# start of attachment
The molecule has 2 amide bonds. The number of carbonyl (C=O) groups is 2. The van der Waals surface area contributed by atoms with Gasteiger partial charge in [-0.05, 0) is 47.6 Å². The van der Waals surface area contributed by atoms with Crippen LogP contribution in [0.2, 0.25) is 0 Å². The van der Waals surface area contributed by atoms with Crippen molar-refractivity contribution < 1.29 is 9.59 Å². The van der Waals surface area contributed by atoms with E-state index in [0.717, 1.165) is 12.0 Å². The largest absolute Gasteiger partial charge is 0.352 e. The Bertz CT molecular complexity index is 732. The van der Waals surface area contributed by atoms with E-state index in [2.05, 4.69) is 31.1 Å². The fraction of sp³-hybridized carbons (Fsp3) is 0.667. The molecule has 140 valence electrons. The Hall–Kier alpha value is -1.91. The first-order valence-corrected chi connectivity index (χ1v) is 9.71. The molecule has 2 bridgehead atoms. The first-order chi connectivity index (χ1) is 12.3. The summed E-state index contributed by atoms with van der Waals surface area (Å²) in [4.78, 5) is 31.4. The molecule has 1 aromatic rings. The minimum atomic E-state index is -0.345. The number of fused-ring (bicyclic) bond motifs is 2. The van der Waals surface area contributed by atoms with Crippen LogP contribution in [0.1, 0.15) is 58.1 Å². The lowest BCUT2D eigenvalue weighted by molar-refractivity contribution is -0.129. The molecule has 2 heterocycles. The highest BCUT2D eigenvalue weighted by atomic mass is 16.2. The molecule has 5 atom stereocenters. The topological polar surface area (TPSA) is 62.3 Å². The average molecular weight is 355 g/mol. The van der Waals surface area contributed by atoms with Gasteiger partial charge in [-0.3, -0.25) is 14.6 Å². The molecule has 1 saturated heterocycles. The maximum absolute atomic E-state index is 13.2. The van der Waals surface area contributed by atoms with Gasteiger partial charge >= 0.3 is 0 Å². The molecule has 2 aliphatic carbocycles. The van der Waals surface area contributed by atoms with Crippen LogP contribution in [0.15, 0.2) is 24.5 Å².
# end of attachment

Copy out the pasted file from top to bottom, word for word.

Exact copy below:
The molecule has 2 amide bonds. The number of carbonyl (C=O) groups is 2. The van der Waals surface area contributed by atoms with Gasteiger partial charge in [-0.05, 0) is 47.6 Å². The van der Waals surface area contributed by atoms with Crippen LogP contribution in [0.2, 0.25) is 0 Å². The van der Waals surface area contributed by atoms with Crippen molar-refractivity contribution < 1.29 is 9.59 Å². The van der Waals surface area contributed by atoms with E-state index in [0.717, 1.165) is 12.0 Å². The largest absolute Gasteiger partial charge is 0.352 e. The Bertz CT molecular complexity index is 732. The van der Waals surface area contributed by atoms with E-state index in [2.05, 4.69) is 31.1 Å². The fraction of sp³-hybridized carbons (Fsp3) is 0.667. The molecule has 140 valence electrons. The Hall–Kier alpha value is -1.91. The first-order valence-corrected chi connectivity index (χ1v) is 9.71. The molecule has 2 bridgehead atoms. The first-order chi connectivity index (χ1) is 12.3. The summed E-state index contributed by atoms with van der Waals surface area (Å²) in [4.78, 5) is 31.4. The molecule has 1 aromatic rings. The minimum atomic E-state index is -0.345. The number of fused-ring (bicyclic) bond motifs is 2. The van der Waals surface area contributed by atoms with Crippen LogP contribution in [0.1, 0.15) is 58.1 Å². The lowest BCUT2D eigenvalue weighted by molar-refractivity contribution is -0.129. The molecule has 2 heterocycles. The highest BCUT2D eigenvalue weighted by atomic mass is 16.2. The molecule has 5 atom stereocenters. The topological polar surface area (TPSA) is 62.3 Å². The average molecular weight is 355 g/mol. The van der Waals surface area contributed by atoms with Gasteiger partial charge in [-0.3, -0.25) is 14.6 Å². The molecule has 1 saturated heterocycles. The maximum absolute atomic E-state index is 13.2. The van der Waals surface area contributed by atoms with Gasteiger partial charge >= 0.3 is 0 Å². The molecule has 2 aliphatic carbocycles. The van der Waals surface area contributed by atoms with Crippen LogP contribution in [0.15, 0.2) is 24.5 Å².